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Alfred University creates Confucius Institute to serve residents of New York State
2/11/09

Alfred University’s College of Business joins a select group of colleges and universities internationally as host to a Confucius Institute, devoted to promoting Chinese language and culture through education.

Dr. Wilfred V Huang, professor of management in the College of Business, will serve as director of the Alfred University Confucius Institute, one of just over 200 worldwide and one of only 47 in the United States. The Institute at Alfred University is one of three in New York State.

“It is a significant honor for Alfred University to be chosen to host a Confucius Institute,” said President Charles M. Edmondson, who traveled to Beijing, the People’s Republic of China, with Huang to sign the formal agreement between AU and the Office of Chinese Language Council International (Hanban) to create the Institute.

“As China emerges as an economic and political power in today’s world, it is important for us to better understand its culture and language,” said Edmondson. “Through the Confucius Institute, Alfred University will be able to provide education and training to those on several different levels, from teaching the language in elementary and secondary schools, to conducting business with companies in China.”

Edmondson gave the credit to Huang for securing the Institute, calling it “an honor for any institution, and a remarkable recognition for Alfred University that would not have been possible without Dr. Huang’s leadership.”

“This is a milestone for Alfred University in our development of international programs,” said Dr. William Hall, associate provost and acting dean of the College of Business. “Through Dr. Huang’s excellent work, we were able to secure the Confucius Institute for Alfred University against some very formidable competition not just in New York State, but nationally.”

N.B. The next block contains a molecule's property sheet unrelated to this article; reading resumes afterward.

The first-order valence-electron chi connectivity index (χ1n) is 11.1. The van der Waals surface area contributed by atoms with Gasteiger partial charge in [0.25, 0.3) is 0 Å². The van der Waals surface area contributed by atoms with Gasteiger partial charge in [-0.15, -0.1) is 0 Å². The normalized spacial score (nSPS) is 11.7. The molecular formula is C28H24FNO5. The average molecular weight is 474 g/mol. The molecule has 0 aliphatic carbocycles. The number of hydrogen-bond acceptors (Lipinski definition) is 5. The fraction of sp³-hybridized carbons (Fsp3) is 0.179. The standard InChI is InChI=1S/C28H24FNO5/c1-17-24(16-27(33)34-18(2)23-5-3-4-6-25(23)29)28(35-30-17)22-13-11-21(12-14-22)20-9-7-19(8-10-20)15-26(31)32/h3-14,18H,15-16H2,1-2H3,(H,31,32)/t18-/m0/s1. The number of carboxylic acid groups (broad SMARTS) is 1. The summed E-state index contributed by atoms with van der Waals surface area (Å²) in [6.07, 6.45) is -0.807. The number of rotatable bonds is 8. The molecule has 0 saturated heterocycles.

Huang said plans for the Alfred University include an array of programs, including a lecture series, open to the public, that will focus on some aspect of Chinese culture; non-credit courses in Mandarin, open to AU students, faculty, staff and community members; an outreach program for students and industrial and business people, that would offer instruction in Chinese culture and languages, both on campus and at other locations around the state; and training, leading to certification to teach Mandarin, for teachers in kindergarten through 12th grade.

Among the most exciting possibilities, said Huang, are trips to China conducted through the Confucius Institute at Alfred University. He will be working with the International Programs office at Alfred University to develop additional semester- or year-long study abroad opportunities for AU students at Chinese institutions, including the China University of Geosciences. Shorter trips – 10 days or two weeks – might be developed in conjunction with AU courses that focus on a particular aspect of Chinese culture.

Through the Confucius Institute, Huang will also be able to take business and industrial leaders, including representatives of economic development agencies or Chambers of Commerce that want to establish partnerships with their Chinese counterparts, on "trade missions" to China.

Alfred University will also develop resources, including a library, to promote research both on the AU campus and at other institutions across the state through a Center for Research on Chinese Language and Culture.